Because at the dinner table is where I really want to describe severe intestinal distress. I had one restaurant manager tell me, seriously, “Don’t worry, I have an epi-pen.”

    Um? Thanks?

  27. FishyGirl says:

    I SO feel your pain. I am allergic to green beans, rice, and peas, and you would not believe how many things have rice or brown rice flour or whathaveyou as an ingredient, and my MIL just does NOT get it. She NEVER reads labels, and will do things like bring us an apple pie, then say “Oh, I made it with a new recipe from Sarah Snapple (or something) and it uses XYZ Multigrain Cereal - it’s delicious!” and then she acts all incredulous when I get online and find out that XYZ Multigrain Cereal’s second ingredient is rice.

    Here’s to a healthy holiday of stuff we fix ourselves.

  28. Andi says:

    I can sympathise on my mother’s behalf. She can have wheat/gluten etc. but she cannot have coconut, oats, grapes, peanuts, sulphites and MSG, or else her throat closes in. People are more aware about peanuts now, but MSG and sulphites are in freaking EVERYTHING. Our family does try to ask about ingredients beforehand, and Mum is always very subtle about passing dishes along down the table, but my grandmother can get a little exasperated when something slips past and suddenly Mum can’t eat an entire dish (she’s more exasperated with herself than Mum, though; Gram is very meticulous).

    My favourite memory (because it didn’t end in one of many frequent trips to the emergency room) has to be when Mum put a candy in her mouth, realised it had coconut in it, and spat it all over the sweet shop. It was pure reflex on her part . . . one poor lady at the next table very timidly held out an itty bitty napkin, because Mum had coconut all over her chin, and all of us just burst out laughing.

    My one anaphylactic reaction is, irony of ironies, to antihistamines; my throat closes in when I take Benadryl. It makes pre-surgery interviews delightfully memorable, to say the least!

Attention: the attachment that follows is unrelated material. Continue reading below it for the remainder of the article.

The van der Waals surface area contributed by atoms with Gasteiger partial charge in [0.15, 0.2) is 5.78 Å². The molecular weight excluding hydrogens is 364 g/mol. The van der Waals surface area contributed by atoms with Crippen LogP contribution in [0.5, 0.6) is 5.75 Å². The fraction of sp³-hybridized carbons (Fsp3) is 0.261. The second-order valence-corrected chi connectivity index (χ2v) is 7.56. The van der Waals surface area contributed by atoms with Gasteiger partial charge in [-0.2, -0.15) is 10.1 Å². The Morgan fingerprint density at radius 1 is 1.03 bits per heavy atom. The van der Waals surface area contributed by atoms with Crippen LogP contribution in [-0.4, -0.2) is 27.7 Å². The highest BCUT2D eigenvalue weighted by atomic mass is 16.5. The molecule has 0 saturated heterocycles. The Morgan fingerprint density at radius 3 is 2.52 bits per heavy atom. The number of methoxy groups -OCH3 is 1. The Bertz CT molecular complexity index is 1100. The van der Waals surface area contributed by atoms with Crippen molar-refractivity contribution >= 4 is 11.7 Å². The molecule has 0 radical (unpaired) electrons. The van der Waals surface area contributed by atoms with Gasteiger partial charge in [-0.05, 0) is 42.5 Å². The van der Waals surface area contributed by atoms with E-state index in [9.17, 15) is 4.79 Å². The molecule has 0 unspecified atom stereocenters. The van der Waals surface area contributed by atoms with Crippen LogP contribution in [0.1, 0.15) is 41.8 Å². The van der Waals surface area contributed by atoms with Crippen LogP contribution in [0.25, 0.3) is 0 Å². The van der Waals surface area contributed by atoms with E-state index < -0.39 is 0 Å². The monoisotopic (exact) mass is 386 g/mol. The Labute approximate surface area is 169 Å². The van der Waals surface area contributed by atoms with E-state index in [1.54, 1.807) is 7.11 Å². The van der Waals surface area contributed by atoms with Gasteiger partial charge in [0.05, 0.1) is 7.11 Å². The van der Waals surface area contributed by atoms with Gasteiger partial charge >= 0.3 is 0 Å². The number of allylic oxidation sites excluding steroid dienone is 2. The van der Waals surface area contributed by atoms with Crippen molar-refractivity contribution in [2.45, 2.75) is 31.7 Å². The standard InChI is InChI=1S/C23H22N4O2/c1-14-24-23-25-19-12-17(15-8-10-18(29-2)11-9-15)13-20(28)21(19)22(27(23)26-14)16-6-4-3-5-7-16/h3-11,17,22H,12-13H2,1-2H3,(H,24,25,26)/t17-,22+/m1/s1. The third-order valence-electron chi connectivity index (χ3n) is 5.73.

29. Heidi says:

    Totally agree!! I have been on the Zone diet and whenever I go to my in-lkaws they have invariably made another dish I can not eat. When I don’t eat they go on and on about how they could make me something else, which I really don’t want them to go to the touble. When I bring something I get the guilt looks. Ugh, no win situation.

    Not to be forward, but can I tag you? Things you are supicious of . . . I love your blog, especially your sense of humor. Keeps me laughing. Wondering how you would answer it. http://eramblings.wordpress.com/2007/11/20/tagged-by-supicious-things/

  30. Denise says:

    Daarling!!! seriously check out that turkey!!!! There are many that have flour on the line to keep the turkey from sticking to the processing belts! It’s crazy!! I hate to panic.. but hey I like you around!!

  31. Stephanie in AR says:

    I sympathise with you entirely. My 3 month old was born with what amounts to no thyroid and is on synthroid. Soy inhibits the absorption of synthroid. If there is not thyroid hormone the result on a growing brain is mental retardation. So the choice is should be easy–no soy. But we have already run into the ‘little bit won’t hurt’ crowd. Yes, maybe a bit wouldn’t hurt but is the risk worth it? Not in this house. All I want to do is scream “how much mental retardation is acceptable in your world?” or “It isn’t about YOU.” Life is hard why do others have to make it harder?

  32. kkjayne says:

    I used to think I was allergic to things but I’m really only mildly intolerant… thank goodness! If I had to avoid all the things I’m intolerant to I would go barmy. (I would probably feel better if I didn’t but it won’t kill me so I’m slack :D)

  33. jody says:

    Wow. Glad you are okay now!

    When Cory was about 10 months old, I left him at a mothers day out thing, and left strict instructions for them to not feed him anything that was not in his lunch box. I stressed how important it was, and educated them about his severe milk allergies.

    When I went to pick him up, he was holding a chocolate easter rabbit. He was covered in hives and wheezing. I freaked, and they said “But it is not milk!” Um, they don’t call it MILK chocolate for nothing, people!

  34. Jaime says:

    I don’t know if this has been mentioned yet. Outback Steakhouse. Two words that have saved my marriage. It’s a place my hubby (who is also allergic to gluten) and I can eat out and not worry. . .

  35. dcrmom says:

    Good lord, I can’t imagine. My son has sesame and nut allergies, and it’s inconvenient, but NOTHING like egg and wheat.

  36. Jennifer says:

    I hear ya! Between my two kids we deal with anaphylactic allergies to: latex, peanuts, tree nuts and maple syrup. Closely followed by cross reactions to: oranges, lemons, lime, kiwi, strawberries, pineapple and grapefruit.